Data analysed by Quilter through a Freedom of Information request to the Financial Conduct Authority (FCA) showed that during the nine-month span, there were 54,527 mortgages sold to borrowers requiring 90-95 per cent LTV amounts.
Compared to an average of 70,788 sales at 90-95 per cent LTV during the same months in 2017, 2018 and 2019, sales were down by 22 per cent in 2020.
Last year, many lenders restricted mortgage loans to 85 per cent LTV and below so while product availability was not as scarce, only 91,323 mortgages were issued to borrowers requiring loans of 85-90 per cent LTV. This was a 26 per cent fall on the 124,052 mortgages sold in this tier in 2019.
It was also a 23 per cent drop on the average of 118,918 mortgages at 85-90 per cent LTV sold between 2017 and 2019.
For all mortgages between 85-95 per cent LTV, there were 145,850 sold last year down from 208,471 in 2019.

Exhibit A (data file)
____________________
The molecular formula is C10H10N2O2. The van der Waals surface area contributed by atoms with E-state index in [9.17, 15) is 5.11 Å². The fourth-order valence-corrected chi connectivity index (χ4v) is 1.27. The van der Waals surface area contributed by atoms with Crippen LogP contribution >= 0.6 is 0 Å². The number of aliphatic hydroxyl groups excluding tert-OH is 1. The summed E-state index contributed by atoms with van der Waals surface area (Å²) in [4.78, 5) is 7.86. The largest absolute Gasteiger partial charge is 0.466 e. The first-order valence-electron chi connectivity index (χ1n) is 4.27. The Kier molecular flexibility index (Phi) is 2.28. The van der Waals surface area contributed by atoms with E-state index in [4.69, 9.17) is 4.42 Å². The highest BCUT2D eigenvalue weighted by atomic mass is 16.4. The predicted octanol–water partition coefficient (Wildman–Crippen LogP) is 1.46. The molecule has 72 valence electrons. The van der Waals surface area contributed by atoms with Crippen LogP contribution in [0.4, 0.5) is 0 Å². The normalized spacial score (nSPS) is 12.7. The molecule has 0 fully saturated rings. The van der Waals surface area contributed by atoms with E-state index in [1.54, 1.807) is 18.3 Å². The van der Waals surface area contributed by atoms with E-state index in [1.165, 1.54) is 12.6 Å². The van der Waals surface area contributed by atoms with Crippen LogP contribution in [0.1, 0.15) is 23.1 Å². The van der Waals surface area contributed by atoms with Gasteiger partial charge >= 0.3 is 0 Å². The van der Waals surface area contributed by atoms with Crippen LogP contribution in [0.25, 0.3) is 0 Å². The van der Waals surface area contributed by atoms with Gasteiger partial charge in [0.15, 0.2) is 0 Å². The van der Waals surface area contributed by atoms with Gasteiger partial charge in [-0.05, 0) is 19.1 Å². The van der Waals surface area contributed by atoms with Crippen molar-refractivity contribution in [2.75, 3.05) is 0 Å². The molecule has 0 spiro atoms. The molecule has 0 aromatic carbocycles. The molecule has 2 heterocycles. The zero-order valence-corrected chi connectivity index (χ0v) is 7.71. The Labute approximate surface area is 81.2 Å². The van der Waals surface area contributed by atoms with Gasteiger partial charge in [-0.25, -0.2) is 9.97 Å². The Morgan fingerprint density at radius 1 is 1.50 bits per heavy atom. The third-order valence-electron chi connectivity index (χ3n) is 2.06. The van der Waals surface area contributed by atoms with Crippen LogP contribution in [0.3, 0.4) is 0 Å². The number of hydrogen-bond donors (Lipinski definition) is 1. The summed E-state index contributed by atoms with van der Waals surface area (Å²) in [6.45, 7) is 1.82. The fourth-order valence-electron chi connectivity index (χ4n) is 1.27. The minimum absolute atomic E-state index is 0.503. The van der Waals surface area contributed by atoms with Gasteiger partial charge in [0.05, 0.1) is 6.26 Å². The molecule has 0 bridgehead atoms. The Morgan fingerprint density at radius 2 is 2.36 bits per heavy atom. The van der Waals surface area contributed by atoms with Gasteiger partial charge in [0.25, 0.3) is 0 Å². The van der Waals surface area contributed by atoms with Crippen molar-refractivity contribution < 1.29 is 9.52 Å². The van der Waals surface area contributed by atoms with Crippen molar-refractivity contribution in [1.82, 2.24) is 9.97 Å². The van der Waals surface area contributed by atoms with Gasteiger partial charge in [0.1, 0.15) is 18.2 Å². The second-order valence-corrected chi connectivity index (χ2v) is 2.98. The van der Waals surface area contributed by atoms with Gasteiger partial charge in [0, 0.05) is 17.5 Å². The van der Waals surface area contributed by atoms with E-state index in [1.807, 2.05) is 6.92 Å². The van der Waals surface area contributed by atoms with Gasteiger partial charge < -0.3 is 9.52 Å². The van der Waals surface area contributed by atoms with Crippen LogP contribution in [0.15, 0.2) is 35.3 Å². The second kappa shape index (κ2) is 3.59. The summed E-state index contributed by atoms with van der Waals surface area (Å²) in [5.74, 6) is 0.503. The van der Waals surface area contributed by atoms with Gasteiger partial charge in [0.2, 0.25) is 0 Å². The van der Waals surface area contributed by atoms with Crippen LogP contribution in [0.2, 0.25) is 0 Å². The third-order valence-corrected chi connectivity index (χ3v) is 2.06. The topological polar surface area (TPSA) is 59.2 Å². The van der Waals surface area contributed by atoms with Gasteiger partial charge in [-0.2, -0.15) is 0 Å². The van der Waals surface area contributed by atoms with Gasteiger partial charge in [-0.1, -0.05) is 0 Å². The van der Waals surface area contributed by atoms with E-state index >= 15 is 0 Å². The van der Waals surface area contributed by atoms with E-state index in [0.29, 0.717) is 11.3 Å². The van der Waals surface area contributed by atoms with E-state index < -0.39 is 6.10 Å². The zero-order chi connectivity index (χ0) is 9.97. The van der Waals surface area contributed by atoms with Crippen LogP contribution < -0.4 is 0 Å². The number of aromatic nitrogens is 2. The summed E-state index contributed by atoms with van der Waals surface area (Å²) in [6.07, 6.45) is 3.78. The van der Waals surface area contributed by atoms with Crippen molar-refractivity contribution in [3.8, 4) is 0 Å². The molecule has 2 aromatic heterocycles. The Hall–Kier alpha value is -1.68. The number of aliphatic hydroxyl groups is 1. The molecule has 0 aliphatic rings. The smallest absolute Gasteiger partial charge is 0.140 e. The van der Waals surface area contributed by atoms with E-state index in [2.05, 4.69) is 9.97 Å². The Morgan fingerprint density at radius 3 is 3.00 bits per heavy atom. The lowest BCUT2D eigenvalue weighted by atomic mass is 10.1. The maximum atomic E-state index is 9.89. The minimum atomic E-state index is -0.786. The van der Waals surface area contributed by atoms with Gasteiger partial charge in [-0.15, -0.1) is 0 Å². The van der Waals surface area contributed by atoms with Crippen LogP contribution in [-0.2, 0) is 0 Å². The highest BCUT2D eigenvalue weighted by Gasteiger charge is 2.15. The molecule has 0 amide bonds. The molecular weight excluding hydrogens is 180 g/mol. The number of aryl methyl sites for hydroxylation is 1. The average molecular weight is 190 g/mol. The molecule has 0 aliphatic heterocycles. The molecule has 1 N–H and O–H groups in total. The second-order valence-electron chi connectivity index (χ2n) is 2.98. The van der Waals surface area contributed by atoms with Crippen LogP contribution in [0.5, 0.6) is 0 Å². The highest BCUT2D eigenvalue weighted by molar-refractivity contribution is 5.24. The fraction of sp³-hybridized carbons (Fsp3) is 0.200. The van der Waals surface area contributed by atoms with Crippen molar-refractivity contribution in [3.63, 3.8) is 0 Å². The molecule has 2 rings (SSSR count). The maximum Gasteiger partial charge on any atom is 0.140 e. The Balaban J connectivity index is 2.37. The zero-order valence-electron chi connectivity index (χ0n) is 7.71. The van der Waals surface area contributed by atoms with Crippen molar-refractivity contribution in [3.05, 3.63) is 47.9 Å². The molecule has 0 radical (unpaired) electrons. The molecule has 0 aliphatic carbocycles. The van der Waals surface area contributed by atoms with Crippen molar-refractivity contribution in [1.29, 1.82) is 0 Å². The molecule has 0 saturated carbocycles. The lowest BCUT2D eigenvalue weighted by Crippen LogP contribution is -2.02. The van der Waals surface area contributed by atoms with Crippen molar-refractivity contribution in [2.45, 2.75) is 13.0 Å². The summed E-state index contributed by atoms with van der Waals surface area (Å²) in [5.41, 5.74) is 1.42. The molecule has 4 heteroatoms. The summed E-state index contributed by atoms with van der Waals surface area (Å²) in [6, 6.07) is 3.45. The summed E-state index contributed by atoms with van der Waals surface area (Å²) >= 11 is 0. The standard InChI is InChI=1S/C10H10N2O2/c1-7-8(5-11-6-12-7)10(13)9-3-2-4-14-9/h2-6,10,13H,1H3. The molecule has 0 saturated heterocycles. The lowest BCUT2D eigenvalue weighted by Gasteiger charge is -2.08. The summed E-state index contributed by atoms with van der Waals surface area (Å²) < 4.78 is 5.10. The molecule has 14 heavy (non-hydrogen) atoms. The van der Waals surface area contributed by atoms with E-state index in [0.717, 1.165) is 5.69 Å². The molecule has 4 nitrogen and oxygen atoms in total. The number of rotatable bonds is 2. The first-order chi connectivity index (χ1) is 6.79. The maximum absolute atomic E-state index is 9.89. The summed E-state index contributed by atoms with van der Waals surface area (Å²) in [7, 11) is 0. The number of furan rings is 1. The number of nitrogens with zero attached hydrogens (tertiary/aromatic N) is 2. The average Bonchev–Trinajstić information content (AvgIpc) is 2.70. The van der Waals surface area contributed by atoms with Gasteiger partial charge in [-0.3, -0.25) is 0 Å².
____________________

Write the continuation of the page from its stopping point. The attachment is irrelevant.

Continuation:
Gemma Harle (pictured), managing director of Quilter Financial Planning, said: “These figures illustrate how difficult 2020 has been for the first-time buyer market who typically require higher loan to value deals.
“Since the introduction of the stamp duty holiday, many mortgage brokers will tell you they have never been busier.
“However, the holiday has done little for first–time buyers who were paying little to no stamp duty anyway but have had the rug pulled out from beneath them as lenders exited the high LTV market meaning they needed a bigger deposit to get a foot on the housing ladder.”
“The next number of months may play into the hands of some first-time buyers as once the generous government support schemes to help keep people in employment and the stamp duty relief is cut it is likely that we will see a reduction in house prices making them more affordable,” she added.